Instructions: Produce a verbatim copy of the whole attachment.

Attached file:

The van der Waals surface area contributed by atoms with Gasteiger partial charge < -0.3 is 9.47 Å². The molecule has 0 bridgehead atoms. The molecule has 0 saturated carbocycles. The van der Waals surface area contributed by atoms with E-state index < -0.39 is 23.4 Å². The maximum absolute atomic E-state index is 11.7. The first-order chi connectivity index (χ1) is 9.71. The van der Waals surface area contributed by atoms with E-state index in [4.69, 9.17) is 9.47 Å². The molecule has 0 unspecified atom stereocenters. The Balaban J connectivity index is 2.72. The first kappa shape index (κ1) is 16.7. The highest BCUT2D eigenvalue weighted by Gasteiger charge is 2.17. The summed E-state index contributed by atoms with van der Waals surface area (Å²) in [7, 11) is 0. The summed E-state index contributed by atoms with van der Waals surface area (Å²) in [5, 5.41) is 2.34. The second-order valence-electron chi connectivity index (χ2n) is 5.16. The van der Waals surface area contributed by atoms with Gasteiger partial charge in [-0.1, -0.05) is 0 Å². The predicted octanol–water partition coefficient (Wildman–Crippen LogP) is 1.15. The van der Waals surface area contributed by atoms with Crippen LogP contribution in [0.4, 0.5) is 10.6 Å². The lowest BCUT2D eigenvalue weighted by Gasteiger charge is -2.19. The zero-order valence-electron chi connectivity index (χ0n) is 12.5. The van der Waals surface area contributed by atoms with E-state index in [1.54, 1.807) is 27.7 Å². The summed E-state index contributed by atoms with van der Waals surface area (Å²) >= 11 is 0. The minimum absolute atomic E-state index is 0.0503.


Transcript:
The van der Waals surface area contributed by atoms with Gasteiger partial charge < -0.3 is 9.47 Å². The molecule has 0 bridgehead atoms. The molecule has 0 saturated carbocycles. The van der Waals surface area contributed by atoms with E-state index < -0.39 is 23.4 Å². The maximum absolute atomic E-state index is 11.7. The first-order chi connectivity index (χ1) is 9.71. The van der Waals surface area contributed by atoms with E-state index in [4.69, 9.17) is 9.47 Å². The molecule has 0 unspecified atom stereocenters. The Balaban J connectivity index is 2.72. The first kappa shape index (κ1) is 16.7. The highest BCUT2D eigenvalue weighted by Gasteiger charge is 2.17. The summed E-state index contributed by atoms with van der Waals surface area (Å²) in [7, 11) is 0. The summed E-state index contributed by atoms with van der Waals surface area (Å²) in [5, 5.41) is 2.34. The second-order valence-electron chi connectivity index (χ2n) is 5.16. The van der Waals surface area contributed by atoms with Gasteiger partial charge in [-0.1, -0.05) is 0 Å². The predicted octanol–water partition coefficient (Wildman–Crippen LogP) is 1.15. The van der Waals surface area contributed by atoms with Crippen LogP contribution in [0.4, 0.5) is 10.6 Å². The lowest BCUT2D eigenvalue weighted by Gasteiger charge is -2.19. The zero-order valence-electron chi connectivity index (χ0n) is 12.5. The van der Waals surface area contributed by atoms with E-state index in [1.54, 1.807) is 27.7 Å². The summed E-state index contributed by atoms with van der Waals surface area (Å²) >= 11 is 0. The minimum absolute atomic E-state index is 0.0503.